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Weather Research Station

Part 1 Project 2005
Kim Philip
Karen Young
University of Auckland Auckland | New Zealand
The Weather Research Station is part of a Natural Hazard Information Network proposed for New Zealand, a country subject to earthquakes, volcanic eruptions, floods, droughts and tsunami. The Station monitors and transmits meteorological conditions.

Sited in shallow, ebbing mud flats adjacent to a motorway, the Weather Research Station synthesises global networks with meteorologists' sociological work patterns and the linear and cyclic events of the site.

Between the global and the personal, architectural spaces are formed and infused with variable manipulations of cycles, scale, and meter; the station coalesces in an internalised logic with a repetitive, external frame of reference.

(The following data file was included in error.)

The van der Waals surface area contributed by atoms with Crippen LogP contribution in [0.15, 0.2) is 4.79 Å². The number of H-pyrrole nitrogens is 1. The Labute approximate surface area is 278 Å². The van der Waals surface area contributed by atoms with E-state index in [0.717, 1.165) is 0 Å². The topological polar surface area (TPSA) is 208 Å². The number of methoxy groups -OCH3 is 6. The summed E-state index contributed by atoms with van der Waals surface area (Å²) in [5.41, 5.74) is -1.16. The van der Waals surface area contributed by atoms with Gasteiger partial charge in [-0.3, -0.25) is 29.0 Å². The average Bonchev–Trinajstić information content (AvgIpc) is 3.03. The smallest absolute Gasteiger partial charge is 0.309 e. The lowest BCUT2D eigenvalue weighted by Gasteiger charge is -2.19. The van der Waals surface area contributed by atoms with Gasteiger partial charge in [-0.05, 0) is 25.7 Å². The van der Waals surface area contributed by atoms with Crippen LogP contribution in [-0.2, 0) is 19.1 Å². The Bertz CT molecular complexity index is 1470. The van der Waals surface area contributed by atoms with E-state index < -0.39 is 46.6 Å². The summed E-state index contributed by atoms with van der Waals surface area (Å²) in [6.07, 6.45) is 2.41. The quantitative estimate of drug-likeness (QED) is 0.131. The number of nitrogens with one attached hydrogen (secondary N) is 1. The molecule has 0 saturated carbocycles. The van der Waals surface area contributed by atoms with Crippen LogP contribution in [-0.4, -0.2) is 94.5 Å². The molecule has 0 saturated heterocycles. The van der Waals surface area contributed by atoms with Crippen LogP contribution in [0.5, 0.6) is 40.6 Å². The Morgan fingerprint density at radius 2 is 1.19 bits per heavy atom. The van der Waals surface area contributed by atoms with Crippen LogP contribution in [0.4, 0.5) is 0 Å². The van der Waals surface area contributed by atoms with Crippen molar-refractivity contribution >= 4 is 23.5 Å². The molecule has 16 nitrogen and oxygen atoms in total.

Kim Philip
Karen Young

This polished design articulates the expansive field of global information with an architecture of serial units and multiple frames. The design also registers local geographies, shaping the multiple units in terms of traffic distances, sea views and fauna.

Swerving off the adjacent motorway, utilising its regulating patterns, the architecture sets up a delay in systematic flows of information. This controlled architecture of concretised time collects mutable weather, cyclically washed by tides and flows of traffic, even as it transmits globally. Striated with shadows the station registers passing time even as its own orders signal the threat of uncontrollable weather.


Mr José Esteves De Matos
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